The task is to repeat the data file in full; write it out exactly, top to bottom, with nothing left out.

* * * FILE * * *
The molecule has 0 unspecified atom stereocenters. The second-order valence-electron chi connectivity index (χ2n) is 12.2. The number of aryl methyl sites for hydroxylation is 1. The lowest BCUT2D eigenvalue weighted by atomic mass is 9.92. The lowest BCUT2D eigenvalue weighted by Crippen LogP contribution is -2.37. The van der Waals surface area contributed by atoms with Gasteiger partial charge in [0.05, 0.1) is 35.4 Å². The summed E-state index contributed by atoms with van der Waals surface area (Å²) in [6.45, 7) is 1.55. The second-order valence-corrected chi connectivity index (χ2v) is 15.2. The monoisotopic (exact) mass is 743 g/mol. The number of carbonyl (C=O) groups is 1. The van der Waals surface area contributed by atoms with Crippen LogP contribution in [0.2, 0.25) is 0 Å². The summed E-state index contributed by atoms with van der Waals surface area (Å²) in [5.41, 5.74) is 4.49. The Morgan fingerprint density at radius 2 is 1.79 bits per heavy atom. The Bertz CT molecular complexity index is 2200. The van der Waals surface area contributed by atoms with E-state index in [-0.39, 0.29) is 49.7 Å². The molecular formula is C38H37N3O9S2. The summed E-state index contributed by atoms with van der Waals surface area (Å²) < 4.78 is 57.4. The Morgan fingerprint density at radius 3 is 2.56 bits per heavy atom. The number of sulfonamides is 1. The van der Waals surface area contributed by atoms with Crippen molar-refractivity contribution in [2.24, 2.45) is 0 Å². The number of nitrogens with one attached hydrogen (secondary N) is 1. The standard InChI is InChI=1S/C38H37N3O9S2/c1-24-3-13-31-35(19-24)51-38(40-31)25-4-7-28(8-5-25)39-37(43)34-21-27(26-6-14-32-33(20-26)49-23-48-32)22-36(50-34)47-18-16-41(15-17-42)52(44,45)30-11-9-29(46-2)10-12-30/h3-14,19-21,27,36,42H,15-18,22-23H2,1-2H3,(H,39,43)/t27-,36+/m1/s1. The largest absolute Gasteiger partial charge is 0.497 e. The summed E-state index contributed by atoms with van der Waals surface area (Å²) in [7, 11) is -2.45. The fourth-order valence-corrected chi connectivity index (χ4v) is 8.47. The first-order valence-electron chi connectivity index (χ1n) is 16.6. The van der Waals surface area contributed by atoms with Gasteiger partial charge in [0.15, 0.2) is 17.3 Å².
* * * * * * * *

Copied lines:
The molecule has 0 unspecified atom stereocenters. The second-order valence-electron chi connectivity index (χ2n) is 12.2. The number of aryl methyl sites for hydroxylation is 1. The lowest BCUT2D eigenvalue weighted by atomic mass is 9.92. The lowest BCUT2D eigenvalue weighted by Crippen LogP contribution is -2.37. The van der Waals surface area contributed by atoms with Gasteiger partial charge in [0.05, 0.1) is 35.4 Å². The summed E-state index contributed by atoms with van der Waals surface area (Å²) in [6.45, 7) is 1.55. The second-order valence-corrected chi connectivity index (χ2v) is 15.2. The monoisotopic (exact) mass is 743 g/mol. The number of carbonyl (C=O) groups is 1. The van der Waals surface area contributed by atoms with Crippen LogP contribution in [0.2, 0.25) is 0 Å². The summed E-state index contributed by atoms with van der Waals surface area (Å²) in [5.41, 5.74) is 4.49. The Morgan fingerprint density at radius 2 is 1.79 bits per heavy atom. The Bertz CT molecular complexity index is 2200. The van der Waals surface area contributed by atoms with E-state index in [-0.39, 0.29) is 49.7 Å². The molecular formula is C38H37N3O9S2. The summed E-state index contributed by atoms with van der Waals surface area (Å²) < 4.78 is 57.4. The Morgan fingerprint density at radius 3 is 2.56 bits per heavy atom. The number of sulfonamides is 1. The van der Waals surface area contributed by atoms with Crippen molar-refractivity contribution in [2.24, 2.45) is 0 Å². The number of nitrogens with one attached hydrogen (secondary N) is 1. The standard InChI is InChI=1S/C38H37N3O9S2/c1-24-3-13-31-35(19-24)51-38(40-31)25-4-7-28(8-5-25)39-37(43)34-21-27(26-6-14-32-33(20-26)49-23-48-32)22-36(50-34)47-18-16-41(15-17-42)52(44,45)30-11-9-29(46-2)10-12-30/h3-14,19-21,27,36,42H,15-18,22-23H2,1-2H3,(H,39,43)/t27-,36+/m1/s1. The largest absolute Gasteiger partial charge is 0.497 e. The summed E-state index contributed by atoms with van der Waals surface area (Å²) in [7, 11) is -2.45. The fourth-order valence-corrected chi connectivity index (χ4v) is 8.47. The first-order valence-electron chi connectivity index (χ1n) is 16.6. The van der Waals surface area contributed by atoms with Gasteiger partial charge in [0.15, 0.2) is 17.3 Å².